As you head to Karaköy, take note of some of the sights on your left that are easily observable from the outside. The first building you will pass is the bright green Tophane Palace, built for the sultan for his trips to the factory close by. On your right, you can see Tophane-i Amire, which was the Ottoman empire's major factory for making gunpowder and cannonballs. Now it’s part of Mimar Sinan Fine Arts University (MSGSÜ) and is filled with galleries and exhibitions.
On your left, you will next see a stunning, huge water fountain dedicated to Sultan Mahmud I. Right after that is the Kaptan-ı Derya Kılıç Ali (one of the greatest admirals in Ottoman history) Mosque, and feel free to take a peek inside if you’re not too hungry yet. Next to the mosque is a single-domed hammam which, like most hammams in Istanbul, looks gorgeous but is touristic and overpriced.
After that, turn left and head into the depths of the Karaköy neighborhood, and slowly make your way past the countless quaint little eateries and shops.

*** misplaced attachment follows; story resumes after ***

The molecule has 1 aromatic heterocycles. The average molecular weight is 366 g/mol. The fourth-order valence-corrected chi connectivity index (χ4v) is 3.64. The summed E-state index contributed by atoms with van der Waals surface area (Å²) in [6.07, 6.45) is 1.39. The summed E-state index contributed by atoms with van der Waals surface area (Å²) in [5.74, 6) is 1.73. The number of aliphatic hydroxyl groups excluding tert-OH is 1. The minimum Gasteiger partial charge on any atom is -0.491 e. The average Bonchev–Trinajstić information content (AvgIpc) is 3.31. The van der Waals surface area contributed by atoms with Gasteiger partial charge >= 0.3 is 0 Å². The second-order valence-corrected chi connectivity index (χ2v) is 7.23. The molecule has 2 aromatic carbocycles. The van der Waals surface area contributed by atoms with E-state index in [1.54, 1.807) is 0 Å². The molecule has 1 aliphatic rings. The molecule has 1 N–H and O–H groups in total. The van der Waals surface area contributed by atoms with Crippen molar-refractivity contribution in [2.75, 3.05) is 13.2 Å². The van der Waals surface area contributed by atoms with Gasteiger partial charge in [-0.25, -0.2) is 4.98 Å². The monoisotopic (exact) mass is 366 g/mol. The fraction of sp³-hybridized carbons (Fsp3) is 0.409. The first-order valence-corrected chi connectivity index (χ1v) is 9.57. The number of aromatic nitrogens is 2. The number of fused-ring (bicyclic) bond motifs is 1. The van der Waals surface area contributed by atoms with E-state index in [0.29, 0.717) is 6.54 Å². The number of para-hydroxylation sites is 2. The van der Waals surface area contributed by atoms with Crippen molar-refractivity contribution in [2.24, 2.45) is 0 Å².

You can’t get more authentically Turkish than soup for breakfast. Anatolian villagers traditionally would wake up at the break of dawn and drink soup before heading to the fields. The practice has fallen out of popularity in the last decade, but I still think it’s a great start to the day. It’s very cheap yet very filling and healthy, easy to get ready in the morning (just put the pot on the fire and wait), and will quickly warm you up from the cold of sleep. Top your soup off with Turkish tea, and you’re ready for an active day!